The speed of frame relay links was a concern for premium movie channel provider Starz Entertainment Group LLC when it was planning a VOIP rollout. “We were going to try to do a VOIP rollout with a WAN infrastructure not quite big enough,” said Gary Pfeiffer, vice president of IT for Starz, in Englewood, Colo.
Beyond detecting such issues, a predeployment assessment establishes a base line for existing calling patterns to help in guiding the design of a VOIP system, according to IPCs Wright, whose company resells ShoreTel VOIP equipment.
One surprise that emerged from such an assessment at Starz was the discovery of much unnecessary traffic on the network, according to Pfeiffer.
For small and midsize enterprises, a predeployment assessment can transcend just looking at whether the network can carry voice calls.
“What people are not thinking about are issues like, Do you have any change management processes in place? Do you have uninterruptible power supplies in your phone closets? Do you [track problems in] a trouble report?” said Grant Vogelsang, senior customer systems analyst at SaskTel, in Regina, Saskatchewan.
SaskTel, in its full network assessments, looks at environmental elements that can affect a VOIP deployment.
“We look at all their [wiring] closets, cabling structure, patch panels. Most people dont even know what is hanging off which port,” Vogelsang said. “People talk about five nines [reliability] but dont know whats required for it in terms of organizational structure.”
Beyond solving the kinds of problems that such assessments turn up, another critical success factor for VOIP implementations is the use of QOS (quality of service) prioritization to ensure that latency-sensitive voice traffic gets priority when applications contend for limited bandwidth.
Some resellers might be tempted to take a shortcut to QOS by recommending a boost in performance, believing that contention wont take place on a fast LAN.
“When [bandwidth contention] does happen—and it always does—the users network isnt provisioned to prioritize voice over data,” said Gregg Jankowski, IP communications practice manager at Cisco reseller Analysts International Corp., in Auburn Hills, Mich. “From a resellers perspective, its a shortcut that can be taken that saves on engineering services hours and makes it a [more] profitable deal.”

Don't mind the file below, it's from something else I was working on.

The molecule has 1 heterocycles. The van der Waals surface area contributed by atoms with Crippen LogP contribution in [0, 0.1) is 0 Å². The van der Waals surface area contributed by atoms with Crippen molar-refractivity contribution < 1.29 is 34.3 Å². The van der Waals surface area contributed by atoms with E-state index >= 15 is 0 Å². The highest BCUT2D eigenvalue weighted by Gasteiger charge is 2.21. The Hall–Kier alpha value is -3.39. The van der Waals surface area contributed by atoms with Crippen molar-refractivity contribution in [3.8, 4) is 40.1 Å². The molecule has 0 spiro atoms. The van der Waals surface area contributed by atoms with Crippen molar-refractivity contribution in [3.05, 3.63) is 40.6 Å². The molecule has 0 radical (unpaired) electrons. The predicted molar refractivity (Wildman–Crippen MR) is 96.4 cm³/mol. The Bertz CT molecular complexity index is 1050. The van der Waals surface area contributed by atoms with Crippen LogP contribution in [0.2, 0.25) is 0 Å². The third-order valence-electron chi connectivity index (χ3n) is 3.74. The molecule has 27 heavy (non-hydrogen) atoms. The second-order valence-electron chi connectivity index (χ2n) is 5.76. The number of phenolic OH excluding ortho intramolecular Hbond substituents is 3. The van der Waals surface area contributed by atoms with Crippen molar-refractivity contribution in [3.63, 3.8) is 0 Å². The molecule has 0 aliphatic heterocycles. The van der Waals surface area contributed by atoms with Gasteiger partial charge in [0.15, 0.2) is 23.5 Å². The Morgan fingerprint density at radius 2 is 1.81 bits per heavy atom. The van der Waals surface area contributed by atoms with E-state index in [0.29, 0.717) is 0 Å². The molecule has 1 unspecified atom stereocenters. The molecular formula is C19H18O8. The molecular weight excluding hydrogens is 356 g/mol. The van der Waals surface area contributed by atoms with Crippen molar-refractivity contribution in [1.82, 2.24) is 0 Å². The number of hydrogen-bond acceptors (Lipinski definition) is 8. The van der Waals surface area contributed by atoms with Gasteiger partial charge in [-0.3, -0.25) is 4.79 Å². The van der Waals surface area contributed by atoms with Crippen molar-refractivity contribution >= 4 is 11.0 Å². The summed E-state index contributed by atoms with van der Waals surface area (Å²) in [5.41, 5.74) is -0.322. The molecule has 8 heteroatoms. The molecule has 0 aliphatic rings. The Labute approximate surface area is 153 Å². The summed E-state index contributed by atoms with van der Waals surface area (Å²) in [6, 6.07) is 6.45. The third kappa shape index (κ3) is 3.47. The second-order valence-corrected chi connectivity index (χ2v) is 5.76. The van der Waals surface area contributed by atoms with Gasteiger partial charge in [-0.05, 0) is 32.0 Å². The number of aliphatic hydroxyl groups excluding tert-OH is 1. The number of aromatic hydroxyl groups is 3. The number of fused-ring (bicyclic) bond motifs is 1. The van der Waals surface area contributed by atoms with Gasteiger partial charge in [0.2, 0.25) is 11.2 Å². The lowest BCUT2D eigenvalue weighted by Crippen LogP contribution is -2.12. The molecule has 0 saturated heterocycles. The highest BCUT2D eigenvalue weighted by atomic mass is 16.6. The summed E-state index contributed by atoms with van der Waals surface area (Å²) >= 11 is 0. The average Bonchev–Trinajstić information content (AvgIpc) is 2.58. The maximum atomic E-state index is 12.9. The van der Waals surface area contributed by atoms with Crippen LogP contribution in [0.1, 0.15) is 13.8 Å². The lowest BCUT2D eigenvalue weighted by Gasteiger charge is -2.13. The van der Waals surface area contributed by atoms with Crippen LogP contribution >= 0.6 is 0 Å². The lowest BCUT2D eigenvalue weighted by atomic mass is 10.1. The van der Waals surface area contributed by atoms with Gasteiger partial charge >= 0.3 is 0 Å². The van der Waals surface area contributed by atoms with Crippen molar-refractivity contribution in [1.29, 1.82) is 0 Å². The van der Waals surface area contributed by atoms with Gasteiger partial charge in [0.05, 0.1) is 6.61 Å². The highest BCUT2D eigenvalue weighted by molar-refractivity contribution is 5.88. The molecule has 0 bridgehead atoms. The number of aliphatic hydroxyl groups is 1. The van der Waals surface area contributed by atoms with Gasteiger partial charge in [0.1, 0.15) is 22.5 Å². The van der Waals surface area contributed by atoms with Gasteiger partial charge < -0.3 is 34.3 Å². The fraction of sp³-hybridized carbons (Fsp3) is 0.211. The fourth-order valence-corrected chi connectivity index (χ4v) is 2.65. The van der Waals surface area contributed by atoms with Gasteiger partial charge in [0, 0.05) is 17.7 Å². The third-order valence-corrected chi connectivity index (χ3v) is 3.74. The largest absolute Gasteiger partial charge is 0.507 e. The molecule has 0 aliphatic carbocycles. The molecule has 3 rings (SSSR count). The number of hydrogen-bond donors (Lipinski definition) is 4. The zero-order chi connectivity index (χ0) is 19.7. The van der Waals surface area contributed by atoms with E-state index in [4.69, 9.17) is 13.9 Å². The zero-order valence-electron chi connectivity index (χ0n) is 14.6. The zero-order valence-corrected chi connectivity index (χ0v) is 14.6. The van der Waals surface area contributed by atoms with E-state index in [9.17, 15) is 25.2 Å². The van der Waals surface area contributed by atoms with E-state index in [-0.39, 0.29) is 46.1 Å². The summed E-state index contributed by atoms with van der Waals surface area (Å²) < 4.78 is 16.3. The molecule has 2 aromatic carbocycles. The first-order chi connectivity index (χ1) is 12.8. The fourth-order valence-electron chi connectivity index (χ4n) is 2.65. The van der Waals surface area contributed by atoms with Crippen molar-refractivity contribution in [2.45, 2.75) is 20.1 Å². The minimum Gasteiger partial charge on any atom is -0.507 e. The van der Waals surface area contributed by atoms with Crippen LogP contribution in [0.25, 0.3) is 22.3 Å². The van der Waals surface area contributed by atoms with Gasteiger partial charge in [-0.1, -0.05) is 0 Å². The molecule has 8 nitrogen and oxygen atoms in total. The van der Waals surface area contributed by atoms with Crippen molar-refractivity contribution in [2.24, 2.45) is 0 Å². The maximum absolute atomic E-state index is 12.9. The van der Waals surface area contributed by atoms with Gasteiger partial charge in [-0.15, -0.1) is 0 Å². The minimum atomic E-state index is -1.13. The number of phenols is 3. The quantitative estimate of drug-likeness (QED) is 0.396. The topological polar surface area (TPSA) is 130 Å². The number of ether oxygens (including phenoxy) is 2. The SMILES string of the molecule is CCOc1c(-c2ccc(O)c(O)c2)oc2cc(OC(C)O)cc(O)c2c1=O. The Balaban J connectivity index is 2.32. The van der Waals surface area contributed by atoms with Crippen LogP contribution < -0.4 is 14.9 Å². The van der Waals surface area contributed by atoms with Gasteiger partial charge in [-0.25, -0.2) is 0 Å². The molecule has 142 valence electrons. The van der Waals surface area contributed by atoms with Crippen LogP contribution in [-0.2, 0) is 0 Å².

Jankowski said he believes its critical to ensure that QOS provisioning is consistent between the customers network and the carriers implementation of QOS, which is called Multiprotocol Label Switching, or MPLS.
“The critical component is making MPLS work properly between the customers distributed facilities. People dont thoroughly investigate and work with carriers to make sure QOS stays consistent and true throughout the WAN,” Jankowski said.
Within the customers own network, a preassessment can also look for QOS capabilities within switches and routers and ensure that those functions are “turned on in every component on the network,” said Richard McLeod, director of IP communication solutions for worldwide channels at Cisco, in Atlanta.
Predeployment assessments can go a long way toward ensuring the success of a VOIP implementation, but its also important to continue to monitor the network to ensure that it stays up to par. Because change is constant in a network, performance problems can be introduced without detection until users start complaining about call quality.
“The key is that network assessment is not a one-time thing,” McLeod said. “Ongoing checking and monitoring the health of the network is an important value add the VAR always brings to the customer.”